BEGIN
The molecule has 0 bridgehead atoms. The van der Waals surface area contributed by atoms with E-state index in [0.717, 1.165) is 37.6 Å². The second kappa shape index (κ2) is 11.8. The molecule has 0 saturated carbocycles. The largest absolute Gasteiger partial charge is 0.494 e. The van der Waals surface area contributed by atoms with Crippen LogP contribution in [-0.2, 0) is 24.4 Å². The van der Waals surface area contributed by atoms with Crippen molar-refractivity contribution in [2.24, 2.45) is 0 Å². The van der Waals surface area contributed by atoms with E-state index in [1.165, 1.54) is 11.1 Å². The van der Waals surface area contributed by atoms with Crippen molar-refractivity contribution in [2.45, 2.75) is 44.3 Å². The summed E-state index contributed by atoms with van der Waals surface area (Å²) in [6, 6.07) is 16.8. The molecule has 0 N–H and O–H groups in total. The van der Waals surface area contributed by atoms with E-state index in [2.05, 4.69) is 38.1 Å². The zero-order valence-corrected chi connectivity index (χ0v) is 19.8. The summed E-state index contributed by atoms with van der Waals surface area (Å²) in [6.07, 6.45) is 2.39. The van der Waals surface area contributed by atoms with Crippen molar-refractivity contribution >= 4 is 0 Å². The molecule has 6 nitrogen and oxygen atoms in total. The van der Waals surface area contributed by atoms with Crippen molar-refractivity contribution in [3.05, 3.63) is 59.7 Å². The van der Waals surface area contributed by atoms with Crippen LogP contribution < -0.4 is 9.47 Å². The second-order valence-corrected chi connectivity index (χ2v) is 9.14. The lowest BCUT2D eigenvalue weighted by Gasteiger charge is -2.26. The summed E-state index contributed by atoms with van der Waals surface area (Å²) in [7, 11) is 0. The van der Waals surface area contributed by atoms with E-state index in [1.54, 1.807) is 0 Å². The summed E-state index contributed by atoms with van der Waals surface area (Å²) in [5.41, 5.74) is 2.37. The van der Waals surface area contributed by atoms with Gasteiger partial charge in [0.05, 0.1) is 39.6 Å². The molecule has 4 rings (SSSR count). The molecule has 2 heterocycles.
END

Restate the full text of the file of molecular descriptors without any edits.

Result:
The molecule has 0 bridgehead atoms. The van der Waals surface area contributed by atoms with E-state index in [0.717, 1.165) is 37.6 Å². The second kappa shape index (κ2) is 11.8. The molecule has 0 saturated carbocycles. The largest absolute Gasteiger partial charge is 0.494 e. The van der Waals surface area contributed by atoms with Crippen LogP contribution in [-0.2, 0) is 24.4 Å². The van der Waals surface area contributed by atoms with Crippen molar-refractivity contribution in [2.24, 2.45) is 0 Å². The van der Waals surface area contributed by atoms with E-state index in [1.165, 1.54) is 11.1 Å². The van der Waals surface area contributed by atoms with Crippen molar-refractivity contribution in [2.45, 2.75) is 44.3 Å². The summed E-state index contributed by atoms with van der Waals surface area (Å²) in [6, 6.07) is 16.8. The molecule has 0 N–H and O–H groups in total. The van der Waals surface area contributed by atoms with E-state index in [2.05, 4.69) is 38.1 Å². The zero-order valence-corrected chi connectivity index (χ0v) is 19.8. The summed E-state index contributed by atoms with van der Waals surface area (Å²) in [6.07, 6.45) is 2.39. The van der Waals surface area contributed by atoms with Crippen molar-refractivity contribution >= 4 is 0 Å². The molecule has 6 nitrogen and oxygen atoms in total. The van der Waals surface area contributed by atoms with Crippen molar-refractivity contribution in [3.05, 3.63) is 59.7 Å². The van der Waals surface area contributed by atoms with Crippen LogP contribution < -0.4 is 9.47 Å². The second-order valence-corrected chi connectivity index (χ2v) is 9.14. The lowest BCUT2D eigenvalue weighted by Gasteiger charge is -2.26. The summed E-state index contributed by atoms with van der Waals surface area (Å²) in [7, 11) is 0. The van der Waals surface area contributed by atoms with E-state index in [1.54, 1.807) is 0 Å². The summed E-state index contributed by atoms with van der Waals surface area (Å²) in [5.41, 5.74) is 2.37. The van der Waals surface area contributed by atoms with Gasteiger partial charge in [0.05, 0.1) is 39.6 Å². The molecule has 4 rings (SSSR count). The molecule has 2 heterocycles.